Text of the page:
Output for neither of these tools have timestamps by default, but this is easy to fix by piping it through any tool which would add them into every line, svlogd for example.

To be concrete (and to show one important thing about such log-from-output approach), here's how I got these particular logs:

# mkdir -p debug_logs/{gdb,bluetoothd,btmon}

# gdb -ex 'source gdb_device_c_ftrace.txt' -ex q --args\
        /usr/lib/bluetooth/bluetoothd --nodetach --debug\
        1> >(svlogd -r _ -ttt debug_logs/gdb)\
        2> >(svlogd -r _ -ttt debug_logs/bluetoothd)

# stdbuf -oL btmon |\
        svlogd -r _ -ttt debug_logs/btmon

Note that "btmon" runs via coreutils stdbuf tool, which can be critical for anything that writes to its stdout via libc's fwrite(), i.e. can have buffering enabled there, which causes stuff to be output delayed and in batches, not how it'd appear in the terminal (where line buffering is used), resulting in incorrect timestamps, unless stdbuf or any other option disabling such buffering is used.

With three separate logs from above snippet, natural thing you'd want is to see these all at the same time, so for each logical "event", there'd be output from btmon (network packet), bluetoothd (debug logging output) and gdb's function call traces.

It's easy to concatenate all three logs and sort them to get these interleaved, but then it can be visually hard to tell which line belongs to which file, especially if they are from several instances of the same app (not really the case here though).

Simple fix is to add per-file distinct color to each line of each log, but then you can't sort these, as color sequences get in the way, it's non-trivial to do even that, and it all adds-up to a script.

Seem to be hard to find any existing tools for the job, so wrote a script to do it - liac (in the usual mk-fg/fgtk github repo), which was used to produce output in the image above - that is, interleave lines (using any field for sorting btw), add tags for distinct ANSI colors to ones belonging to different files and optional prefixes.

Thought it might be useful to leave a note for anyone looking for something similar.

[script source link]

Dec 08, 2015

GHG - simplier GnuPG (gpg) replacement for file encryption

Have been using gpg for many years now, many times a day, as I keep lot of stuff in .gpg files, but still can't seem to get used to its quirky interface and practices.

Most notably, it's "trust" thing, keyrings and arcane key editing, expiration dates, gpg-agent interaction and encrypted keys are all sources of dread and stress for me.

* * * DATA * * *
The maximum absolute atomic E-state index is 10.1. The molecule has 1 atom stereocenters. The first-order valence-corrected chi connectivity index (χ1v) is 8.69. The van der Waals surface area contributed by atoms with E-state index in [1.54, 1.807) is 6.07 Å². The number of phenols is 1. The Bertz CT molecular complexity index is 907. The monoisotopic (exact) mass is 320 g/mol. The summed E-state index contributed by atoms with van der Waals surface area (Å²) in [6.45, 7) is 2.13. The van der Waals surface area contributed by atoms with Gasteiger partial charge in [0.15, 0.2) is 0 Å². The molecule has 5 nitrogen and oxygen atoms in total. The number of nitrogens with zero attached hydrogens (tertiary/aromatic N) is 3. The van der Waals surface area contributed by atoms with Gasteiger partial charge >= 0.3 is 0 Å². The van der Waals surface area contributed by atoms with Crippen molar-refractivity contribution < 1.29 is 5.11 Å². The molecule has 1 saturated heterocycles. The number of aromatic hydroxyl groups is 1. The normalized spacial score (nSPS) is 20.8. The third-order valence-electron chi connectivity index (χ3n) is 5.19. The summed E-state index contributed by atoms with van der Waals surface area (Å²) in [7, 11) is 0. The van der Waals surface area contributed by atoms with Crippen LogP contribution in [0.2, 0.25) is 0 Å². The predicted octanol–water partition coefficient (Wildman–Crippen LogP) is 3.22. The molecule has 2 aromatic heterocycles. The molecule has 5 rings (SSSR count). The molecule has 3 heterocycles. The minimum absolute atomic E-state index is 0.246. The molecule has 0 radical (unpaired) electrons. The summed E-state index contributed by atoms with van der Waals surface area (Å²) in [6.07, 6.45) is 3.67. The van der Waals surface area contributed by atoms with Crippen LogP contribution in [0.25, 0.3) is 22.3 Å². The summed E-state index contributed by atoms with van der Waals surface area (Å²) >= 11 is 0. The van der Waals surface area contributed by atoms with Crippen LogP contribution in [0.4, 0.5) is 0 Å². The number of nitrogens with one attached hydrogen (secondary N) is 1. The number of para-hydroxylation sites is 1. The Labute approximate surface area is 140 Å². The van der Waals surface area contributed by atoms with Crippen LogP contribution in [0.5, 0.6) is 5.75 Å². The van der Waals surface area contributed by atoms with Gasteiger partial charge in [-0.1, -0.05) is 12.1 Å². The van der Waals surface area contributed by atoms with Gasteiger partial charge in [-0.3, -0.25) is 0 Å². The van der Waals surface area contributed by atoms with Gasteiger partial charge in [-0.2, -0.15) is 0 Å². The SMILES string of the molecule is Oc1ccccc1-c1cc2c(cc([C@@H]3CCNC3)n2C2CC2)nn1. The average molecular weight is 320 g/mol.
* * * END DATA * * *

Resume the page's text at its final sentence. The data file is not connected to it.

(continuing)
Last drop, following the tradition of many disastorous interactions with the tool, was me loosing my master signing key password, despite it being written down on paper and working before. #fail ;(

Certainly my fault, but as I'll be replacing the damn key anyway, why not throw out the rest of that incomprehensible tangle of pointless and counter-productive practices and features I never use?

Took ~6 hours to write a replacement ghg tool - same thing as gpg, except with simple and sane key management (which doesn't assume you entering anything, ever!!!), none of that web-of-trust or signing crap, good (and non-swappable) djb crypto, and only for file encryption.

Does everything I've used gpg for from the command-line, and has one flat file for all the keys, so no more hassle with --edit-key nonsense.

Highly suggest to anyone who ever had trouble and frustration with gpg to check ghg project out or write their own (trivial!) tool, and ditch the old thing - life's too short to deal with that constant headache.

Dec 07, 2015

Resizing first FAT32 partition to microSD card size on boot from Raspberry Pi

One other thing I've needed to do recently is to have Raspberry Pi OS resize its /boot FAT32 partition to full card size (i.e. "make it as large as possible") from right underneath itself.

RPis usually have first FAT (fat16 / fat32 / vfat) partition needed by firmware to load config.txt and uboot stuff off, and that is the only partition one can see in Windows OS when plugging microSD card into card-reader (which is a kinda arbitrary OS limitation).

Map of the usual /dev/mmcblk0 on RPi (as seen in parted):